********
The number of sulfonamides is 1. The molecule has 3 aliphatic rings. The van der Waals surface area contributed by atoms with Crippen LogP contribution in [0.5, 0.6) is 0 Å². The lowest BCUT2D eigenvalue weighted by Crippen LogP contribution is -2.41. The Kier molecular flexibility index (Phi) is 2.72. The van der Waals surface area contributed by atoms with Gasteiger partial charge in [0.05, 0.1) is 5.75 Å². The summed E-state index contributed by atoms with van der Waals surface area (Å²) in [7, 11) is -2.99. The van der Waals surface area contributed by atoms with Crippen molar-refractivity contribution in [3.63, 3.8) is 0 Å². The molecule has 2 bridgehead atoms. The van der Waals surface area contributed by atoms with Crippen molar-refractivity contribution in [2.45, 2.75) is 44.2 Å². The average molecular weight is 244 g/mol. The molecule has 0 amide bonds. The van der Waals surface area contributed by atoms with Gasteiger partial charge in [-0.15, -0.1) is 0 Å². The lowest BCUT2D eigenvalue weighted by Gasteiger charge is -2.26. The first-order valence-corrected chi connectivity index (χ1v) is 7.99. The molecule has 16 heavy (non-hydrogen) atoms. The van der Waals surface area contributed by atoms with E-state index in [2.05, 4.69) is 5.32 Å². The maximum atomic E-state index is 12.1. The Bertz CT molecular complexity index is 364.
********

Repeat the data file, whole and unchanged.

The number of sulfonamides is 1. The molecule has 3 aliphatic rings. The van der Waals surface area contributed by atoms with Crippen LogP contribution in [0.5, 0.6) is 0 Å². The lowest BCUT2D eigenvalue weighted by Crippen LogP contribution is -2.41. The Kier molecular flexibility index (Phi) is 2.72. The van der Waals surface area contributed by atoms with Gasteiger partial charge in [0.05, 0.1) is 5.75 Å². The summed E-state index contributed by atoms with van der Waals surface area (Å²) in [7, 11) is -2.99. The van der Waals surface area contributed by atoms with Crippen molar-refractivity contribution in [3.63, 3.8) is 0 Å². The molecule has 2 bridgehead atoms. The van der Waals surface area contributed by atoms with Crippen molar-refractivity contribution in [2.45, 2.75) is 44.2 Å². The average molecular weight is 244 g/mol. The molecule has 0 amide bonds. The van der Waals surface area contributed by atoms with Gasteiger partial charge in [-0.15, -0.1) is 0 Å². The lowest BCUT2D eigenvalue weighted by Gasteiger charge is -2.26. The first-order valence-corrected chi connectivity index (χ1v) is 7.99. The molecule has 16 heavy (non-hydrogen) atoms. The van der Waals surface area contributed by atoms with E-state index in [2.05, 4.69) is 5.32 Å². The maximum atomic E-state index is 12.1. The Bertz CT molecular complexity index is 364.